March 2018: Federal Government commits $5 million to explore North American bid for World Cup in 2026.
$20.5 million in provincial and federal funding is secured by City of Calgary to form a corporation to bid on the Games – “BidCo”
City of Calgary would contribute $9.5 million.
Cost of a plebiscite is estimated at $1.96 million and would require 6 months to prepare and implement.
March 20, 2018: Councillors vote 8-6 to continue the bid process. $2.5 million in City funding must be matched by province and federal government.
City Council delays vote on plebiscite until April 10.
March 25, 2018: Winsport announces plans to close shorter ski jump facility.
March 29, 2018: Provincial and Federal Governments commit $20.5 million but include requirement of holding a plebiscite. City would invest $9.5 million, bringing total investment to $15.5 million
March 30, 2018: Confusion over other levels of government funding support and plebiscite cause strain among Councillors.
April 3, 2018: IOC announces 7 cities interesting in bidding for 2026 Games: cities in Austria, Italy, Japan, Sweden, Switzerland, and Turkey.
Canmore councillors agree to participate in Calgary’s BidCo.
April 4, 2018: Alberta Government does not commit to support a bid until it has full information and then a decision will be made.
April 6, 2018: Alberta Government clarifies that $10 million committed to BidCo is not continent on plebiscite. But additional funds would require a supporting vote by Calgarians.
April 10, 2018: City Councillors vote 9-1 that a vote is needed to determine whether to continue on a bid process.
Premier Notley announces that the Alberta Government would be willing to buy the TransMountain Pipeline in order for it to be built. The pipeline would be a $7.9 Billion project, presumably with a higher priority for the government than an Olympic Games.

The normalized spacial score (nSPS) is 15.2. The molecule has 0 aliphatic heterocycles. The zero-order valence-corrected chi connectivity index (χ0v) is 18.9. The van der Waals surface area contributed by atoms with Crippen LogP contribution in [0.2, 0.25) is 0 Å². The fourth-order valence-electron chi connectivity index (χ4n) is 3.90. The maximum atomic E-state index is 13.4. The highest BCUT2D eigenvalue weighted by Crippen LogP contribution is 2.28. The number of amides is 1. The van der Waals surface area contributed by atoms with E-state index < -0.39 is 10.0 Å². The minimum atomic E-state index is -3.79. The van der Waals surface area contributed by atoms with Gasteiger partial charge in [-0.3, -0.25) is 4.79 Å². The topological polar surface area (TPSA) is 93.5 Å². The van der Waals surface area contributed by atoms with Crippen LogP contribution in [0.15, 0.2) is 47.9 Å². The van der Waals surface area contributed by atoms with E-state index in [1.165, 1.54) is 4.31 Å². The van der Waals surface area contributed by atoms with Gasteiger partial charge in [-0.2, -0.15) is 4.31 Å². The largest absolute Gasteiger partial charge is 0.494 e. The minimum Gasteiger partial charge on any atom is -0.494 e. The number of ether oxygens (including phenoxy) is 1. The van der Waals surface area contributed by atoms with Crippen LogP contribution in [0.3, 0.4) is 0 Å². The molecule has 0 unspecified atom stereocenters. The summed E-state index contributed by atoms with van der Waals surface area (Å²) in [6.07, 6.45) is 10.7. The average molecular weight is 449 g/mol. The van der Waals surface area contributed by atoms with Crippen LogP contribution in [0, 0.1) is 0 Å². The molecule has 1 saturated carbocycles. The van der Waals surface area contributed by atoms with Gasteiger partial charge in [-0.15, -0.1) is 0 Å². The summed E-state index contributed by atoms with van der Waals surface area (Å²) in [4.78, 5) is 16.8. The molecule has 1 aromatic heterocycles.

April 13, 2018: Olympic athletes and Winsport stage a press conference in support of a bid.
April 16, 2018: Scheduled Council Meeting to include vote to continue with bid or not.
March – August 2018: Time needed for plebiscite, outlined in City Olympic Bid Engagement Plan.
September 2018: Anticipated timing that Calgary would have to commit to bid or not.
September 2019: IOC to announce winning bid.

*****Credit to Paul Harvey, Calgary Herald, April 13, 2018, for above timeline.*****

Where’s your Olympic Spirit? Don’t you support our Olympic athletes?
Here’s the thing: it’s very possible we could better support “Own the Podium” and fund our athletes to train and go get those medals by NOT hosting the Olympic games. Isn’t it exciting for Calgarians watching, and one might expect, for the athletes participating, to travel to new cities and have that Olympic experience on the world stage? So, yes, we are huge supporters of sport, of our athletes, and even of the Olympic spirit. Being a host city is not about Olympic spirit, but about working for the IOC and taking on massive risk.

Who served on the feasibility committee?
In September 2016, former Calgary police chief and failed PC MLA candidate Rick Hanson was unveiled as the head of a 17 member committee include:
Sheila McIntosh – Former VP at Cenovus Energy
Rod McKay – Chair of Tourism Calgary
Beckie Scott – Former Olympic athlete
Patrick Jarvis – Former Olympic athlete and former president of the paralympic committee
Karen Ball – Leader in art and culture?
Scott Thon – President and CEO of Altalink
Maureen Killoran – Partner at Osler LLP
Sue Riddell Rose – CEO of Perpetual Energy
Gene Edworthy – Optometrist
Wilton Littlechild – Founder of the indigenous games
Patti Pon – CEO of Calgary Arts and Development
Dale Henwood – CEO of the Canadian sports institute
Catriona Le May Doan – Former Olympic athlete
Chris Lee – Managing partner of Deloitte
Laurie Stretch – General manager of Edelmen

What were the committee’s findings?
The committee’s heavily redacted report estimated a cost to bid on the games in excess of $40 million that may be covered in part from private enterprise. The report goes on to state that a Calgary bid would be competitive and even if unsuccessful, it would be worth spending $40 million to increase “brand awareness”. The 365-page report omits risks associated with bidding and not bidding.

Where can I find more information?

Bid Committee Website

City of Calgary page for 2026 bid

Feasibility Study

Recommendations of the Bid Exploration Committee

Bid Update

Presentation from No Boston to the Calgary Exploration team




City votes in favour of exploring 2026 Olympic bid

Calgary 2026: Former police chief to chair Olympic bid exploration committee

Group exploring 2026 Olympic bid releases some staff names



Latest wave of Calgary Olympic bid observers in Pyeongchang adds 11 names to delegation

Calgary 2026: Names of paid Olympic bid exploration staff a secret